As the number of apps and sites for buying and selling goods and services continues to grow, we’re seeing a shakeout among the companies that help make those wheels of commerce turn, with the biggest of the lot continuing to scale up and those that have failed to grow getting swallowed up.
Stripe, the startup based out of the U.S. that lets online businesses and apps quickly incorporate payments and other financial services by way of APIs, is expanding its Stripe Connect product to marketplace businesses based in the UK, Ireland and the Nordics. Meanwhile, one of Stripe’s rivals has finally found a buyer after filing for bankruptcy in April: Paymill — a Stripe clone incubated by Rocket Internet back in June 2012 — has been acquired by Swiss financial services company Klik & Pay for an undisclosed sum.
Stripe Connect was originally introduced in 2015 and is part of the company’s bigger aim to provide financial services beyond simple payments. In this case, it covers not only paying in and out in different currencies, but also things like identity verifications and handling localized regulatory compliance, currently covering 25 countries and based on a commission per transaction. (For standalone accounts, accepting payments costs 1.4% + 20p for European cards and 2.9% + 20p for non-European cards. Managed accounts that gives you access to more customization and transfer timing is charged at 0.5% more.)
Aimed at marketplaces — Amazon-style platforms where both buyers and vendors of goods or services come together to transact — that want to expand both inside and outside of their home markets, Stripe Connect follows the basic form of other Stripe services in that it’s based around APIs. This means businesses can add a line of code to begin using it.
Originally, Stripe Connect was only available to companies in the U.S. and Canada, but with companies like Lyft and Kickstarter among the customers, Stripe Connect has become the company’s most successful product, the company tells me. Now it’s also working with a range of marketplace startups in the European neck of the woods, including Deliveroo, LoveHomeSwap and fashion site Lyst.
Paymill acquired, but the business model goes on
Stripe Connect’s expansion comes at an interesting time in the European tech world. Most in the UK and those who do business in it are waiting to see just how the Brexit referendum will play out, some with more than a little apprehension and dread.
But on the other hand, up to now, there has been a lot of success among “marketplace” startups in the country, and many investors are still pinning a lot of hope on them. Stripe estimates that in the UK alone, marketplace startups are expected to raise some $1 billion in funding this year. (Who would be in that group? Farfetch raised $110 million in May; and we’ve heard Deliveroo may have a round in the works. Or perhaps Lyst, or Crowdcube?)
For Stripe, the UK is its largest market outside the U.S. “by a significant margin,” according to James Allgrove, head of UK growth. “We have tens of thousands of users, and we process billions every year,” he said. And there is no plan at the moment for that to change, or for Stripe to move. “I think Brexit has introduced some uncertainty, but we’re not changing what we are doing in the UK as a result of it. It’s a large market and still very attractive.” It’s also recently exited beta in France, which could be a clue as to one country where Connect will go next.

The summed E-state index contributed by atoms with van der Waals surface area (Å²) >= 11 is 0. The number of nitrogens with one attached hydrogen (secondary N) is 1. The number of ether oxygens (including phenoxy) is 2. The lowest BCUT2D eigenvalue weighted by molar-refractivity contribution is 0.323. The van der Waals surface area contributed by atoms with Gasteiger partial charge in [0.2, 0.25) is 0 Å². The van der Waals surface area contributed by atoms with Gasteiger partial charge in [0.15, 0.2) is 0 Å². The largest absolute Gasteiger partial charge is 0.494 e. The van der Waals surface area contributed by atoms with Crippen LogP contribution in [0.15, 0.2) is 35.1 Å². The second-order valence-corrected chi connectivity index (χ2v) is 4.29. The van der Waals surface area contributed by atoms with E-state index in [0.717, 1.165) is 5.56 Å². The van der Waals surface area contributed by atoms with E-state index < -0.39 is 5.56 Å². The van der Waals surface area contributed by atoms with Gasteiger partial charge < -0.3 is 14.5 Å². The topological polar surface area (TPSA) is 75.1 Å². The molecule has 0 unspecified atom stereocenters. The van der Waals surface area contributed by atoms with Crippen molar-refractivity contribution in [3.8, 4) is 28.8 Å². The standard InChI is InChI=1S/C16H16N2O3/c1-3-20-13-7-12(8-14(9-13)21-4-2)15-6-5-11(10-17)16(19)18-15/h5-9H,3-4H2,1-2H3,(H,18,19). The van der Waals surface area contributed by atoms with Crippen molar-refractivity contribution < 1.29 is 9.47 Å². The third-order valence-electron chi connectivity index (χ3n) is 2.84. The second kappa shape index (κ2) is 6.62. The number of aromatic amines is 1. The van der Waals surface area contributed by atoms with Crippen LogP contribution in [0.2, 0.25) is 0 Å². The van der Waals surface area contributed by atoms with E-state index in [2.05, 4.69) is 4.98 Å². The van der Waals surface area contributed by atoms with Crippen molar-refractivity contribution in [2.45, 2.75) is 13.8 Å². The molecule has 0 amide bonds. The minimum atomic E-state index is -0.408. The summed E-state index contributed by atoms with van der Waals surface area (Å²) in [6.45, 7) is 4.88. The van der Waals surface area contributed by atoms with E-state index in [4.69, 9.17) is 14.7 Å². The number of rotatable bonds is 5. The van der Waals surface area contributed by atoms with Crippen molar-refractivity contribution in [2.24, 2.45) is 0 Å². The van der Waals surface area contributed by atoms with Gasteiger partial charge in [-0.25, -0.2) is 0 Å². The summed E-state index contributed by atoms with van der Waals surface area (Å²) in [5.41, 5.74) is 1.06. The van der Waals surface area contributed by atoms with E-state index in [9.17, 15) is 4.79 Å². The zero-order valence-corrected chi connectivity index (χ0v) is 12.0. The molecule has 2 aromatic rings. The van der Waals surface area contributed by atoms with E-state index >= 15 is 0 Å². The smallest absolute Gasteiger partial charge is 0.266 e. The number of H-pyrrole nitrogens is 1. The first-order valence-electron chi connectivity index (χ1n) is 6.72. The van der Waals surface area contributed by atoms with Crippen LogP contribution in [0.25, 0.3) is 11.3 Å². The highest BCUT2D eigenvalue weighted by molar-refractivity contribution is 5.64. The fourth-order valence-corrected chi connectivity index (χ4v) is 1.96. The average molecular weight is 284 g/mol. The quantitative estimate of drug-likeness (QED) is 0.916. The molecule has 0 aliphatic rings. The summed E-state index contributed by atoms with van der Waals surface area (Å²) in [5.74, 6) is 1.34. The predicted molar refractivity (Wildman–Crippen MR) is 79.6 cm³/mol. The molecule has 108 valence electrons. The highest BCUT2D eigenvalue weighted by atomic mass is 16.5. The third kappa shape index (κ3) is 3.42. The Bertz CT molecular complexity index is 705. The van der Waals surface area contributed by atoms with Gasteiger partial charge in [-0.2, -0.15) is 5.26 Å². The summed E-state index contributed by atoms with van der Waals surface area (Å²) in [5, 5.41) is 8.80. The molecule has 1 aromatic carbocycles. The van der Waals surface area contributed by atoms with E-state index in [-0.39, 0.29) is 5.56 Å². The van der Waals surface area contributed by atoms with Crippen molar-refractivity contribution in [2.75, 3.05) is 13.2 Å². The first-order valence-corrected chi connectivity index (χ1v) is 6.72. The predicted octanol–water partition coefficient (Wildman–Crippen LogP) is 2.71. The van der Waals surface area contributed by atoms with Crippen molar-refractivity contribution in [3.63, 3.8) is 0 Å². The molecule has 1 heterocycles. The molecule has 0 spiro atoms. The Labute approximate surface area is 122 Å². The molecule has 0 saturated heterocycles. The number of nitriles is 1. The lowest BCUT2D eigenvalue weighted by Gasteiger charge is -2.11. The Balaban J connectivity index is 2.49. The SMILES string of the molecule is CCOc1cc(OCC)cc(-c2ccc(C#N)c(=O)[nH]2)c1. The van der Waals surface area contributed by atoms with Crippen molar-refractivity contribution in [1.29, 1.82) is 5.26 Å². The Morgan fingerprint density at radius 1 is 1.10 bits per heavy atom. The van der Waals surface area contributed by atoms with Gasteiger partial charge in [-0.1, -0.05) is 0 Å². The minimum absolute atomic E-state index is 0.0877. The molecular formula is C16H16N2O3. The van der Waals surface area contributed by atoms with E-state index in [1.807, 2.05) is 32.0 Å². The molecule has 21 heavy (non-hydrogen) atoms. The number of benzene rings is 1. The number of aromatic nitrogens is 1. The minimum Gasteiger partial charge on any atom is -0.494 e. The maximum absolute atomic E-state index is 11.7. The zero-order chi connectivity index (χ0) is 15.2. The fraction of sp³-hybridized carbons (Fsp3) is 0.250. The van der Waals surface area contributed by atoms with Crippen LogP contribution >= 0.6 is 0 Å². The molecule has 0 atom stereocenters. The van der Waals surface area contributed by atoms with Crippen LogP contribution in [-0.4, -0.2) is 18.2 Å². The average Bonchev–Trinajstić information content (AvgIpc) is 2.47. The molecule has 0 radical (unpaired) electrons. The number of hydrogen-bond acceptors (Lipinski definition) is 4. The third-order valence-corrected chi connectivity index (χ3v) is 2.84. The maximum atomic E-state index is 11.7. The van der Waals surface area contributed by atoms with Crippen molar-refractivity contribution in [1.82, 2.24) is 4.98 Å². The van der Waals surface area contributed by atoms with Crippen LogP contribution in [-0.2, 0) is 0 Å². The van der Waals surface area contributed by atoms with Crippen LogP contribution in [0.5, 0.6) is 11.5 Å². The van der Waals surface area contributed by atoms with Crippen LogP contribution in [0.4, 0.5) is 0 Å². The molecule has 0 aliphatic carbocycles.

And at the moment, economies of scale are a much bigger factor for the Stripes of the world — a situation that is underscored by the fate of Paymill, which filed for insolvency in April and has now been sold to Swiss fintech company Cybersevices SA, owner of another payments clone called Klik & Pay, for an undisclosed sum.
In its lifetime, Paymill had raised a $18 million from Rocket and regular co-investors like Sunstone, Holtzbrinck and Blumberg and ambitious to grow beyond Europe. But when you consider that Stripe has raised nearly $300 million, it’s no surprise to see that Paymill struggled to compete and grow.
On top of this, the writing may have been on the wall for Paymill for another reason: changes underway at its original parent company. Rocket Internet, which went public in October 2014, has been reorganizing its sprawling e-commerce empire, and part of that has involved shuttering and combining several operations, including Rocket’s financial services startups.
For now, Klik & Pay says that it will continue to operate Paymill’s services alongside its own.
“In Paymill we have an innovative company by our side that will help us develop new markets and target regions,” Daniel P. Georges, founder of Klik & Pay, said in a statement. “Paymill already brings a lot of experience with it and attracted us through its passion and enormous enthusiasm for the payment sector.”
While one Paymill co-founder, Simon Schmincke, left the company some time back and is now a partner at VC firm Creandum, another co-founder, Mark Henkel, had stayed on as CEO, and he will continue to work with Paymill post-acquisition.
“We had some interested parties and offers following the announcement of the petition for insolvency,” he said in a statement. “We therefore spoke to several possible cooperation partners, as we felt it was important that the deal would not only be the right one on paper, but also offer the best possible future for Paymill. We have a brilliant strategic fit with Klik & Pay and our vision and objectives are perfectly aligned, so we are very much looking forward to working together in the future.”
Longer term, the questions for Klik & Pay will be the same as those for Paymill, and Stripe itself: there is still a question mark about whether the services it offers today will be enough to sustain margins in the long term, and at what point will there be enough customers on the platform to tip the platform into profit.